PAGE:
The new regime did try to open channels of communication with the Allies, but in April Kun refused offers of cooperation from Allied representative Jan Smuts, and the end of negotiations was followed by Allied demands for further territorial concessions, delivered to Budapest in May. Kun responded by keeping his promise to restore Hungary’s borders by force, and the Hungarian Red Army attacked eastern Czechoslovakia in June.
Bolstered by Hungarian nationalists, many of them professional soldiers, the Red Army achieved some success against the Czechs, but Kun’s decision to proclaim a Slovak Soviet Republic and withdraw from captured territory marked a turning point. Kun’s willingness to give internationalist doctrine precedence over Hungarian affairs cost his Army the support of its non-Communist elements, and it had all but disintegrated by the time he launched its rump against Romanian forces further east, along the line of the Tizsa River, in mid-July.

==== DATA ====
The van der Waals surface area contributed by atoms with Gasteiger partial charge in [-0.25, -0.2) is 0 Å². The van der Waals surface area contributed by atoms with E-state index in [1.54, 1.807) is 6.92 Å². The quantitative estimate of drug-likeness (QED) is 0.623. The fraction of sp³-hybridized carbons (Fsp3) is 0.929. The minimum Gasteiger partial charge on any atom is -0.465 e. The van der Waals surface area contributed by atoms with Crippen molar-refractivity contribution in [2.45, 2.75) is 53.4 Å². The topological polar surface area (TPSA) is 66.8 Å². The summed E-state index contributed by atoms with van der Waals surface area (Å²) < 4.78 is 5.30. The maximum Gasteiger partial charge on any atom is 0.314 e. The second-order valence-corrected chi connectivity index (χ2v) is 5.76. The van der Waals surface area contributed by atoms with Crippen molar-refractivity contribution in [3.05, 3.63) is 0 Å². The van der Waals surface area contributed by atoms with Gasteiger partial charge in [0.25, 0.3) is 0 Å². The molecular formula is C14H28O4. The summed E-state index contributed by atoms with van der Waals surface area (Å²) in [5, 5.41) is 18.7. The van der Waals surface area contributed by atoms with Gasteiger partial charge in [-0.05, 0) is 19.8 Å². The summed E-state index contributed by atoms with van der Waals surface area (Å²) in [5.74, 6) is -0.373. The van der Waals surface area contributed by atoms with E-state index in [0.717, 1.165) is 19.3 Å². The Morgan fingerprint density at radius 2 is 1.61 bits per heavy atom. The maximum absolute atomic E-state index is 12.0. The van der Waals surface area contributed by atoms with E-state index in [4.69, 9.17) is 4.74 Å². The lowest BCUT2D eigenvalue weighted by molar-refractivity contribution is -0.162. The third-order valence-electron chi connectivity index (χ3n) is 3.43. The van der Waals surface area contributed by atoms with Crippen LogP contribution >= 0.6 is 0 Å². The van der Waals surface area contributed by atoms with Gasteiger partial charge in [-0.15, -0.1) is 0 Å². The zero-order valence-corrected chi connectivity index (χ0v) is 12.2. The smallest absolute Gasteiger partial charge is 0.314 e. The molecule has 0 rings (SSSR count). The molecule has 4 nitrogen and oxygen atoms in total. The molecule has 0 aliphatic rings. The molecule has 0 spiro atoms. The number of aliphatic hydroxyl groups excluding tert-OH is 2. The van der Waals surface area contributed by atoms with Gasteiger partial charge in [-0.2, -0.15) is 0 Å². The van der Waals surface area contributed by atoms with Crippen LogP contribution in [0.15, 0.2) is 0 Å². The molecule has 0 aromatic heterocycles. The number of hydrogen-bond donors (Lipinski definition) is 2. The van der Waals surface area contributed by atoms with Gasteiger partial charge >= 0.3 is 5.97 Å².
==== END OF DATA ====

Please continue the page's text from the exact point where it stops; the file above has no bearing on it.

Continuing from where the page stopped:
Control of Budapest was meanwhile slipping away from the Communists as nationalist support dwindled. A coup attempt by the Social Democrats failed on 24 June, triggering a swathe of arrests and executions that became known, predictably enough, as the ‘Red Terror’. As Kun lost the working-class loyalty that had kept him in power, the failure of Hungarian attacks across the Tizsa River – culminating in a successful Romanian Army counterattack that broke through Hungarian lines on 30 July – was the final straw.
With a national anti-revolutionary army under Admiral Miklós Horthy gathering around the southern town of Szeged, French and Serbian forces mustering to support the Romanians with an attack into Hungary, and the Romanians pursuing the Hungarian Army as it retreated on Budapest, Kun and most of his senior colleagues fled to Vienna on 1 August. The Communist regime in Hungary came to a formal end when a new government, led by Social Democrat Gyula Peidl, took office on 4 August, and socialist government ended two days later, when the bulk of the Romanian Army arrived to take political control of Budapest.